Are You Depressed?
Posted on: 11th June 2018
How to Recognise Depression
Most people have periods of feeling “low,” “down,” lethargic and disinterested in activities – even pleasurable ones. In today’s fast paced society mild depressive symptoms may be a normal response to many of life’s stresses, especially important losses, such as a bereavement, job loss, retirement, redundancy, relationship difficulties or ill health. Many people have been affected by depression. Winston Churchill called it “the Black Dog” Adele, JK Rowling and even Dwayne “The Rock” Johnson have spoken openly about their struggles. Depression is not a sign of weakness. Depressive disorders are fairly common with 13% of people having a depressive episode in their lives (1) It varies across countries, with Japan, China and Romania having lifetime prevalences of 6% or less, raising to nearly 20% lifetime prevalences in Brazil, New Zealand and the US (2) So when does feeling “low” develop into a disorder? Signs of a depressive disorder developing are when symptoms become so severe they interfere with normal everyday life and normal functioning and they continue for weeks. The unrelenting pain and despair of depression are distinct from everyday blues. Although depression is termed a mood disorder it is truly a disorder of whole person, often affecting bodily functions, behaviours, thoughts and emotions. A person may not have all the symptoms of depression to be diagnosed. However the more symptoms that are present and the more intense, the more certain we can be that the person is suffering from depression.
What to do?
So what should you do? As a first stage you should see your GP for assessment. He/she may advise a period of watchful waiting of a couple of weeks, however the GP may recommend therapy or a combination of therapy and drugs. For severe depression you may be referred to a mental health team consisting of psychologists, psychiatrists, specialist nurses and occupational therapists. In terms of self-help, trying to eat regularly and take some moderate exercise may be beneficial. Evidence suggests that taking exercise may improve mild depression. There are also useful apps to help depression such as Wellmind (Developed by the NHS) or Headspace which can help with mindfulness and relaxation. To check out apps please look at the ORCHA Website https://www.orcha.co.uk/about/ ORCHA provide comprehensive and dynamic monitoring of the fast paced and ever changing health and care app market. If you are suffering from depression please do not suffer alone. If you feel that online therapy may help you, then please get in touch with Phoenix Counselling on 07891-593571 or email email@example.com (1) Lifetime Prevalence of Mental Disorders in US Adolescents: Results from the National Comorbidity Study-Adolescent Supplement (NCS-A)Dr. Kathleen Ries Merikangas et al (2011) J Am Acad Child Adolesc Psychiatry. 2010 Oct; 49(10): 980–989. Published online 2010 Jul 31. doi: 10.1016/j.jaac.2010.05.017 (2) 12- month Co-morbidity patterns and associated factors in Europe.(2004) Alonso,J; et al; Acta Psychiatrica Scandinavica 109,28-37n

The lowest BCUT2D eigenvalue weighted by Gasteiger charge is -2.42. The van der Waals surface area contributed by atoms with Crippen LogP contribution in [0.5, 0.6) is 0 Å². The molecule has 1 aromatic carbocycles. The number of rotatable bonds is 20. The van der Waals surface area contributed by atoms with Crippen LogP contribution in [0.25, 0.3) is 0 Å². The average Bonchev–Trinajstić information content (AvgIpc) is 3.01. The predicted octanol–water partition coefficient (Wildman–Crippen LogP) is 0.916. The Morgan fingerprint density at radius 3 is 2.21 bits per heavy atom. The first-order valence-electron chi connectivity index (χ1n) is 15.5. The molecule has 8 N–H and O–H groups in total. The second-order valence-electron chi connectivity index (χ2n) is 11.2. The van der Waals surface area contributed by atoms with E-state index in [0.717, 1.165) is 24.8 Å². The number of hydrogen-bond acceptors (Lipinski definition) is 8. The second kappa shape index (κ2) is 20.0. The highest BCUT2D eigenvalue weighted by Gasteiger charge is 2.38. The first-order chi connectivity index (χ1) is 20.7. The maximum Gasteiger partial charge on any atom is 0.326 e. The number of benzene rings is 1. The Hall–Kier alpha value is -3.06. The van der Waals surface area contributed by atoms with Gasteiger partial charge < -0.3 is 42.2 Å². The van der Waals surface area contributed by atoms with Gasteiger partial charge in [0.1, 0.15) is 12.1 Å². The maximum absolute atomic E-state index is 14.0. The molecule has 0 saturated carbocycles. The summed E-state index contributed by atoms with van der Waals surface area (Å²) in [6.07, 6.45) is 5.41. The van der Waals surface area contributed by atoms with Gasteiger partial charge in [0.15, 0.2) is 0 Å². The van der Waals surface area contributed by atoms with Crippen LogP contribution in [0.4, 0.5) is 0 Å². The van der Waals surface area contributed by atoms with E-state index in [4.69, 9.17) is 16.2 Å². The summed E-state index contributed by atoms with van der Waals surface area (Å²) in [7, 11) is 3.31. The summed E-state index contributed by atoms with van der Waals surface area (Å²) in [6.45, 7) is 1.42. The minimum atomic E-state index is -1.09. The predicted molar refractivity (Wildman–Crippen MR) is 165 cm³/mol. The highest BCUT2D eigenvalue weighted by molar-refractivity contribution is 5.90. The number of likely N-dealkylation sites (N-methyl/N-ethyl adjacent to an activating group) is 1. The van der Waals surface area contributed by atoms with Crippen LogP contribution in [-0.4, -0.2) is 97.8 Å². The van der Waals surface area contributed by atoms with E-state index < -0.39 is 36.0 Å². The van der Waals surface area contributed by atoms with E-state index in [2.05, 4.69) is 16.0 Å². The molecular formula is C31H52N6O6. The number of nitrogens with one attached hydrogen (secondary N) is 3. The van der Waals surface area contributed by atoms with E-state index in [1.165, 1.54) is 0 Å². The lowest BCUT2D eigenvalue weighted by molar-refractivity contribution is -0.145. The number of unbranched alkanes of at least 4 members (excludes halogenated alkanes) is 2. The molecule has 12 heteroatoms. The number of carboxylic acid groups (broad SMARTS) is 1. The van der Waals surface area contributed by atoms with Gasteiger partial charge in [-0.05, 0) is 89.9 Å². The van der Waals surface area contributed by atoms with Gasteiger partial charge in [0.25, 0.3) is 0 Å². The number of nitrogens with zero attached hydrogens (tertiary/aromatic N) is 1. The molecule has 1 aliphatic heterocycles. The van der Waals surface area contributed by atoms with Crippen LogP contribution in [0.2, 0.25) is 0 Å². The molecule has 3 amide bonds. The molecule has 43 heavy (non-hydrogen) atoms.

How Agoraphobia can develop out of Panic disorder
Posted on: 2nd April 2018
According to cognitive behavioural theory, people with panic disorder remember…
Posted on: 16th November 2018
My friend Maggie Currie, a personal coach ( http://www.maggiecurrie.co.uk/ ) has…
Getting a Good Night’s Sleep?
Posted on: 11th August 2018
Sleep deprivation is a known to affect physical health by…